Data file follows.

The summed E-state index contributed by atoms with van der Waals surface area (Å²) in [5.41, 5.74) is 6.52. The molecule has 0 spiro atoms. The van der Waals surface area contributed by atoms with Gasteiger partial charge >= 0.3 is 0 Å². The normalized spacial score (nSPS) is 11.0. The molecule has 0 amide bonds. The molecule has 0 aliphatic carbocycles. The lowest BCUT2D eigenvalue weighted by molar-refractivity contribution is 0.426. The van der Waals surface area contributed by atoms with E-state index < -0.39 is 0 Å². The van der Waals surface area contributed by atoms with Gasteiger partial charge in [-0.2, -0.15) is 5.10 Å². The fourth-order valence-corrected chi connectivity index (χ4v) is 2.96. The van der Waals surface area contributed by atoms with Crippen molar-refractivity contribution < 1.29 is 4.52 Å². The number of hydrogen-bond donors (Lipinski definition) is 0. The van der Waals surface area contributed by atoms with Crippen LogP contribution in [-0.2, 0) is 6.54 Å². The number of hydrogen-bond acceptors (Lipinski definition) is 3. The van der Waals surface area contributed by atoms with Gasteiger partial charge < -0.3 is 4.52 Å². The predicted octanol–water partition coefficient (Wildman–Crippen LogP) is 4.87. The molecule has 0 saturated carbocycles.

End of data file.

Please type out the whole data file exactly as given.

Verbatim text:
The summed E-state index contributed by atoms with van der Waals surface area (Å²) in [5.41, 5.74) is 6.52. The molecule has 0 spiro atoms. The van der Waals surface area contributed by atoms with Gasteiger partial charge >= 0.3 is 0 Å². The normalized spacial score (nSPS) is 11.0. The molecule has 0 amide bonds. The molecule has 0 aliphatic carbocycles. The lowest BCUT2D eigenvalue weighted by molar-refractivity contribution is 0.426. The van der Waals surface area contributed by atoms with E-state index < -0.39 is 0 Å². The van der Waals surface area contributed by atoms with Gasteiger partial charge in [-0.2, -0.15) is 5.10 Å². The fourth-order valence-corrected chi connectivity index (χ4v) is 2.96. The van der Waals surface area contributed by atoms with Crippen molar-refractivity contribution < 1.29 is 4.52 Å². The number of hydrogen-bond donors (Lipinski definition) is 0. The van der Waals surface area contributed by atoms with Crippen LogP contribution in [-0.2, 0) is 6.54 Å². The number of hydrogen-bond acceptors (Lipinski definition) is 3. The van der Waals surface area contributed by atoms with Gasteiger partial charge < -0.3 is 4.52 Å². The predicted octanol–water partition coefficient (Wildman–Crippen LogP) is 4.87. The molecule has 0 saturated carbocycles.